Goldfrapp's Music Video Explores Gender Identity And Gives You Chills
"All the characters in these songs are trying to figure out who they are, where they're going, and why they are who they are."
London-based electro-pop duo Goldfrapp released it's sixth studio album Tales Of Us in the UK today.
They have also released a music video "Annabel," the second single off the album, which tells the story of one child's struggle with gender identity.
The lyrics include:
When you dream your only dream, you're Annabel
Sleep reminds you, takes you there, oh Annabel
Gentle whisper, endless winters, Annabel
Why've they couldn't let you be both, Annabel?
Land of the lines
Of the years below still lies
You are the truth they denied
Run like the sea
Tangled there in porcelain
Under the stars you begin
The video, shot mostly in muted black-and-white, draws you in instantly with its intense intimacy.
The band describes it as a "film about a girl trapped inside the body of a boy."
When the author listened to the finished song, she found herself overwhelmed:
I realized my work had entered a new place – it had become part of all music: it belonged in the communal air, not just in my body, or the writer's lair, anymore [...] I'd handed Alison Goldfrapp an egg and she'd held it until it bore an infinitesimal crack, and out of that space escaped the longed-for bird girl in each of us, and the bird girl had her wings and could fly.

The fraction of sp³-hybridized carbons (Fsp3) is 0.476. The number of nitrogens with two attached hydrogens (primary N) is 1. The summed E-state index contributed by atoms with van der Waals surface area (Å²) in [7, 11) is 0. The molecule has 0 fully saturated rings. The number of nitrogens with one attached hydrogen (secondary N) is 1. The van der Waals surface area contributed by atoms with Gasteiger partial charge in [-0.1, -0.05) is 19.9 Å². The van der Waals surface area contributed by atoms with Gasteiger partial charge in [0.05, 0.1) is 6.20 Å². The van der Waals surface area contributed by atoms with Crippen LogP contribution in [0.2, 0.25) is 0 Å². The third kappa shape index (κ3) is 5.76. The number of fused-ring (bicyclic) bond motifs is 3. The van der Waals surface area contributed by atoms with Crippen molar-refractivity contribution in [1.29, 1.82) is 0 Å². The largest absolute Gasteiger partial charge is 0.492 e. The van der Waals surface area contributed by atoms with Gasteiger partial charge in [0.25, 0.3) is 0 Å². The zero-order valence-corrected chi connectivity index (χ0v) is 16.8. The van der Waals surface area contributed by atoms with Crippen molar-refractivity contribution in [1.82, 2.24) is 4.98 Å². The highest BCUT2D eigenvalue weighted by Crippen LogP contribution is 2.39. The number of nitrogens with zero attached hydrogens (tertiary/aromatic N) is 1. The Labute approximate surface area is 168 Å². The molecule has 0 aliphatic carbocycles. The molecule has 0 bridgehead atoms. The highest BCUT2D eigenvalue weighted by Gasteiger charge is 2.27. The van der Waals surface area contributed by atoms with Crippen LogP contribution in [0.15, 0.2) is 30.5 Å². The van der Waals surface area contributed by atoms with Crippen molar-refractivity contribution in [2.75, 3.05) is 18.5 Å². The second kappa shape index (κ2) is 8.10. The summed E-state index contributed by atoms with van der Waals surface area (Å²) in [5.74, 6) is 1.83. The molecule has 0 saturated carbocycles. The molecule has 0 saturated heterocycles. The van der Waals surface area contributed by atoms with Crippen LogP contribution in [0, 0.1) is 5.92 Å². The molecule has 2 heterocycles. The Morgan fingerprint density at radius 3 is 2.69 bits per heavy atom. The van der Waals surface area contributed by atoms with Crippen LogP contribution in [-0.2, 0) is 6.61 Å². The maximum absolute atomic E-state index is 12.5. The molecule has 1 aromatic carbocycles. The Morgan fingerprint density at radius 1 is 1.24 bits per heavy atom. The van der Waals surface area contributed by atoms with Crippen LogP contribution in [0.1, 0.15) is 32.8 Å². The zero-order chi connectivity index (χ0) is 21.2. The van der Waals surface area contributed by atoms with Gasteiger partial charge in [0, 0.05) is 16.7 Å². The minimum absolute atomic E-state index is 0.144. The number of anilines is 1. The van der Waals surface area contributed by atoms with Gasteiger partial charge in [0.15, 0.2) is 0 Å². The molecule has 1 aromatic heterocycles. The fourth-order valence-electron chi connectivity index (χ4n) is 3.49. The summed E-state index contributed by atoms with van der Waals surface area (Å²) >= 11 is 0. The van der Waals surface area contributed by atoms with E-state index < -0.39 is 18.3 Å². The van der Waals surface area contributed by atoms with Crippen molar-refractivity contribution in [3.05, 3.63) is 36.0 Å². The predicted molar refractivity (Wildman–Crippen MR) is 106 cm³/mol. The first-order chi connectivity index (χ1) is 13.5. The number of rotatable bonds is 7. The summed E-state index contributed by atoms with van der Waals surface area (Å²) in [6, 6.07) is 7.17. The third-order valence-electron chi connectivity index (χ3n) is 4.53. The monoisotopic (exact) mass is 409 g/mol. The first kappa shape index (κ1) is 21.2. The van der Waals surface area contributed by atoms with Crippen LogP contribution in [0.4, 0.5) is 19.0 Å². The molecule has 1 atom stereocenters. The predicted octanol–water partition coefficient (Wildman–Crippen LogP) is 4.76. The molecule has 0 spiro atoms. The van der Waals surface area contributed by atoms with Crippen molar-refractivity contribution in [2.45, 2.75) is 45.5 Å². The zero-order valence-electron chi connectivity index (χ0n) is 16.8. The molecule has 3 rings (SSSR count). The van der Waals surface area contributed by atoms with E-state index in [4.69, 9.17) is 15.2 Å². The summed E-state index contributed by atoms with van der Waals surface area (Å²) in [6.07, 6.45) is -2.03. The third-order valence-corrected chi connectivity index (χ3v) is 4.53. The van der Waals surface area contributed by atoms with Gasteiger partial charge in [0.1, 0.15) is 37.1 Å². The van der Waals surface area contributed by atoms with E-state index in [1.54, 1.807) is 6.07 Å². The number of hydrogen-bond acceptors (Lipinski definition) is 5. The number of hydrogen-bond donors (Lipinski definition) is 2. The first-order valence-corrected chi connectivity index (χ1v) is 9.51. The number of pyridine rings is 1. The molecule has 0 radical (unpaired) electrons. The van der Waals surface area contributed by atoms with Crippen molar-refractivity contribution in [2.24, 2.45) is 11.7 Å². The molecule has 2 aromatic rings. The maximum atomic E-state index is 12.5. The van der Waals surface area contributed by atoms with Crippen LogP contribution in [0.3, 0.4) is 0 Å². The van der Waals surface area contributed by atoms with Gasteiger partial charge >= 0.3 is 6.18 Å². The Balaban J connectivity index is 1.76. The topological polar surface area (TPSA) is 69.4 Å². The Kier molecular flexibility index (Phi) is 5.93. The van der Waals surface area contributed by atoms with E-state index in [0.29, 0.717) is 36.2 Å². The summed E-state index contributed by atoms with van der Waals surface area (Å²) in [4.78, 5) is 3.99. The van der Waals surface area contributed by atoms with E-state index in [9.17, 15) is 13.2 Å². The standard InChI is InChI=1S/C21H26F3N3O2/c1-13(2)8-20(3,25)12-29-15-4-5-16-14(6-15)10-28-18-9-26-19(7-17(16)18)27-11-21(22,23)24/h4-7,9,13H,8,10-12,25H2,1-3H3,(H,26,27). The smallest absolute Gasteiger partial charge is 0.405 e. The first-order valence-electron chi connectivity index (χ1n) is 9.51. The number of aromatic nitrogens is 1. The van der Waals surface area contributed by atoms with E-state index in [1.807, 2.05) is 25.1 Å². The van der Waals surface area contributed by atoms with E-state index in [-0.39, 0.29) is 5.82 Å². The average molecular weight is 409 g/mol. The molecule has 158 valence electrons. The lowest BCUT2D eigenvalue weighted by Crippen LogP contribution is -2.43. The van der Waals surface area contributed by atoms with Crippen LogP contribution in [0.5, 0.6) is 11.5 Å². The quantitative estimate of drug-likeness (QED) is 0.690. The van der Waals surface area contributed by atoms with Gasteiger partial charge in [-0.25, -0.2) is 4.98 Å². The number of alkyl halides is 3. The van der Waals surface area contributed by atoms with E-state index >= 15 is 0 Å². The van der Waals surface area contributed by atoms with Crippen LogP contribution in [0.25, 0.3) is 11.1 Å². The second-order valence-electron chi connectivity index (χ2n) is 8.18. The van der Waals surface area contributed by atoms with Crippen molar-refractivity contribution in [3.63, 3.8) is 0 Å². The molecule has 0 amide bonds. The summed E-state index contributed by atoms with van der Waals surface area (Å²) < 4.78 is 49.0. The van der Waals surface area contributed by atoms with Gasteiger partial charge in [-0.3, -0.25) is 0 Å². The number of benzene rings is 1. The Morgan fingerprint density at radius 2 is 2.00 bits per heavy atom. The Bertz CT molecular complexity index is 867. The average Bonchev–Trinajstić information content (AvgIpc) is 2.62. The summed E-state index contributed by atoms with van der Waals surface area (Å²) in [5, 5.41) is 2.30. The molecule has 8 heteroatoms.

The video features a child seeking solace in his treasured possessions and his own personal drawings.
The storyline picks up as you see a mother, played by Allison Goldfrapp herself, place something into a brown lunch bag.
The gift? A simple gold sequined dress.
The absolute joy caused by this simple gesture is translated on screen as the video bursts into full color for the remaining moments.
Allison says of her music video:
It's very much about memory, identity and gender. I've always been fascinated by dual creatures, personas, people, personalities, and transformation. I think it's a theme that's pretty much always in fairy tales and horror, which I love. What struck me about Annabel is that the parents are in total denial of what their child is: this child has to choose in the end, and that's what society is making them do. Why can't you be both? I feel really strongly about that whole concept in so many things in life. All the characters in these songs are trying to figure out who they are, where they're going, and why they are who they are.